We had a rather sad end to our day when we saw them bringing down the bodies from the trail on stretchers. An Argentinian girl and her guide had died when there was a landslip onto their tents during the night. All very upsetting.

On our return back to the village it was becoming clear that we were well and truly stranded. Both train lines were broken and the route we had walked in by was now totally flooded by the river. We debated walking along the other train tracks back along towards Cusco but it would be a 30km walk to the hearest town and we were had no way of knowing what state the track was in or how dangerous it would be. We decided to sit it out and wait for the helicopter evacuation to begin (very slowly). There were lots of rumours abound, the favourite being of some Americans buying their way onto the first flights out which had been reserved for the sick...people on stretchers actually being taken out of the helicopter so that a perfectly healthy American could have their place etc

Its incredible how order always prevails in these the main square people had elected themselves as representatives of their individual countries, setting up meeting points for other fellow residents and calling the consulate (of course no-one from the UK had bothered). It hadnt even crossed my mind to call the consulate as i just assumed that everything would work itself out in the end. The main square became the hub of the rumour mill as well as a place for people to loiter, play volleyball and to get the free meals that eventually were handed out when food started to get in short supply. Lots of people didnt have hotels and so were sleeping rough in the cultural center or town hall. Money was also proving to be an issue as the cash machines continually ran out and only accepted certain cards. As the credit card lines were down and the electricity kept cutting out it was fun all round. We amused ourselves by visiting the hot springs that the town is named after, playing monopoly (Nic the capatilist pig won both very long games) and cards as well as eating lots of course. Thankfully the people that we met were great fun and so we had quite a pleaseurable (if slightly frustrating) few days waiting to be evacuated.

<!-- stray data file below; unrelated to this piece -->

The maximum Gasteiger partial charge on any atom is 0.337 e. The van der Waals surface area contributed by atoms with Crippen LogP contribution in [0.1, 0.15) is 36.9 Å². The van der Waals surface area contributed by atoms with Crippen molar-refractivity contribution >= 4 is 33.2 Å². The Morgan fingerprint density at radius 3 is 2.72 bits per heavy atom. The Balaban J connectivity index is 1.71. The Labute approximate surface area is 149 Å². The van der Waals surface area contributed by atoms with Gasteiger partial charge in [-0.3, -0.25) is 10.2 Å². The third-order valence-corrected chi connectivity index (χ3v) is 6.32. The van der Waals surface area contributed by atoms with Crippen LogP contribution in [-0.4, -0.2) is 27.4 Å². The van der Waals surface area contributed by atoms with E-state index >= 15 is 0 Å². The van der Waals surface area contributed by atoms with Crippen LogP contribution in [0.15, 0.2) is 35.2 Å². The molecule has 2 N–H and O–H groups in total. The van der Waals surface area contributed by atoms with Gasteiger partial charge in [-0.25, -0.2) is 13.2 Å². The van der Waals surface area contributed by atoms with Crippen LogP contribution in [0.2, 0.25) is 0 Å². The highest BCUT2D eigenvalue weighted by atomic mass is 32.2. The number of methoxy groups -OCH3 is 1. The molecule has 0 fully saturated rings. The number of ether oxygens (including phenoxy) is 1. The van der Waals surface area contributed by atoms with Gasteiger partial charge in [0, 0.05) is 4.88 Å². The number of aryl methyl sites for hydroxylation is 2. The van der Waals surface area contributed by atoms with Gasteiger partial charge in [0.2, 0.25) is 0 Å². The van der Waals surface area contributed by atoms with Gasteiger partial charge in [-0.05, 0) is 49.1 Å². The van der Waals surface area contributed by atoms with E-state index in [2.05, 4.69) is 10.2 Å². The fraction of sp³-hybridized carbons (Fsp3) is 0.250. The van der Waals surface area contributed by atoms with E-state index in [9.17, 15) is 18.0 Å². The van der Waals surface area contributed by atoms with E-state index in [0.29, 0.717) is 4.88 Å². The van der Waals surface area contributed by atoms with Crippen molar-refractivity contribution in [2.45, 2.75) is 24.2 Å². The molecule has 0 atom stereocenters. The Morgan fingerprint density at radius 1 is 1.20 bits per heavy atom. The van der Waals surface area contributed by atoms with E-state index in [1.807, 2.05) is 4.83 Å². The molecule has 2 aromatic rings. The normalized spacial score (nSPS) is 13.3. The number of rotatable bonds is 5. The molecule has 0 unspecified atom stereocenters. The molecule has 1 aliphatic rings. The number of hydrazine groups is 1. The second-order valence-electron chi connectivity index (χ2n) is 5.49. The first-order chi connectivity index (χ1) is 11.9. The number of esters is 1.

After 5 days we finally could see that it was imminent...the Peruvian governement had eventually pulled their fingers out and there was a contstant sound of helicopters all day shipping people out by age group. We ended up having to sleep at the train station on the platform the night before our evacuation. It was a fantastic flight out over the andes and down the sacred valley...Nics flight even got a flyby of Machu Picchu because seemingly the pilot wanted to see it and take a few snaps!

An amazing adventure all in all for us but a terrible catastrophe for some......